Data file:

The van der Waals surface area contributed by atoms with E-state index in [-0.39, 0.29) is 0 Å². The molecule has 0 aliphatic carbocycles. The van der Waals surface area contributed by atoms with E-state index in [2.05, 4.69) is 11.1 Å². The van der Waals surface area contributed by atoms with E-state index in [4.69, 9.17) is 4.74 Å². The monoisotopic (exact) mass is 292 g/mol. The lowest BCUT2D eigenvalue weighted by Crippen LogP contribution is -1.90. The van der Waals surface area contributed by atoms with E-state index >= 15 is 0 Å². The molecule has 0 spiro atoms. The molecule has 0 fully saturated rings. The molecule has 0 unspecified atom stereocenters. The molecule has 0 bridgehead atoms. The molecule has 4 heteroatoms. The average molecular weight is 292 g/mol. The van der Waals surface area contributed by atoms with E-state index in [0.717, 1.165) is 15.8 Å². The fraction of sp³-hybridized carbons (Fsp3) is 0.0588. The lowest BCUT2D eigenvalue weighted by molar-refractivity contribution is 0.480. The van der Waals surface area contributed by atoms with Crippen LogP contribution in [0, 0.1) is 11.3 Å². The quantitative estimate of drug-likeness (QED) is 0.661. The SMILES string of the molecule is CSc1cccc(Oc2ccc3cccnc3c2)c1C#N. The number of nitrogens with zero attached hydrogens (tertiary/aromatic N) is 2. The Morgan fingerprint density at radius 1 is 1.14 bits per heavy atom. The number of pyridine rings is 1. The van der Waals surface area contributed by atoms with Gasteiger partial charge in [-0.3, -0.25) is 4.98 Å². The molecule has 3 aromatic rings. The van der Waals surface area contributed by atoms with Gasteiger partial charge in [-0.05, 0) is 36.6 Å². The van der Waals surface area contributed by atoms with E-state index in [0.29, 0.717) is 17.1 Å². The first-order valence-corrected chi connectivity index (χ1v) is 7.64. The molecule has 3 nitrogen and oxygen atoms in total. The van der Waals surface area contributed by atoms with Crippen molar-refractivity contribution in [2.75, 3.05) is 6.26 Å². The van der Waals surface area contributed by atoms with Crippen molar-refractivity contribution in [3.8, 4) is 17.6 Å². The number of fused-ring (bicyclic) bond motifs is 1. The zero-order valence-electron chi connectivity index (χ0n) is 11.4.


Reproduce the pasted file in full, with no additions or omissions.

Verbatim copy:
The van der Waals surface area contributed by atoms with E-state index in [-0.39, 0.29) is 0 Å². The molecule has 0 aliphatic carbocycles. The van der Waals surface area contributed by atoms with E-state index in [2.05, 4.69) is 11.1 Å². The van der Waals surface area contributed by atoms with E-state index in [4.69, 9.17) is 4.74 Å². The monoisotopic (exact) mass is 292 g/mol. The lowest BCUT2D eigenvalue weighted by Crippen LogP contribution is -1.90. The van der Waals surface area contributed by atoms with E-state index >= 15 is 0 Å². The molecule has 0 spiro atoms. The molecule has 0 fully saturated rings. The molecule has 0 unspecified atom stereocenters. The molecule has 0 bridgehead atoms. The molecule has 4 heteroatoms. The average molecular weight is 292 g/mol. The van der Waals surface area contributed by atoms with E-state index in [0.717, 1.165) is 15.8 Å². The fraction of sp³-hybridized carbons (Fsp3) is 0.0588. The lowest BCUT2D eigenvalue weighted by molar-refractivity contribution is 0.480. The van der Waals surface area contributed by atoms with Crippen LogP contribution in [0, 0.1) is 11.3 Å². The quantitative estimate of drug-likeness (QED) is 0.661. The SMILES string of the molecule is CSc1cccc(Oc2ccc3cccnc3c2)c1C#N. The number of nitrogens with zero attached hydrogens (tertiary/aromatic N) is 2. The Morgan fingerprint density at radius 1 is 1.14 bits per heavy atom. The number of pyridine rings is 1. The van der Waals surface area contributed by atoms with Gasteiger partial charge in [-0.3, -0.25) is 4.98 Å². The molecule has 3 aromatic rings. The van der Waals surface area contributed by atoms with Gasteiger partial charge in [-0.05, 0) is 36.6 Å². The van der Waals surface area contributed by atoms with E-state index in [0.29, 0.717) is 17.1 Å². The first-order valence-corrected chi connectivity index (χ1v) is 7.64. The molecule has 3 nitrogen and oxygen atoms in total. The van der Waals surface area contributed by atoms with Crippen molar-refractivity contribution in [2.75, 3.05) is 6.26 Å². The van der Waals surface area contributed by atoms with Crippen molar-refractivity contribution in [3.8, 4) is 17.6 Å². The number of fused-ring (bicyclic) bond motifs is 1. The zero-order valence-electron chi connectivity index (χ0n) is 11.4.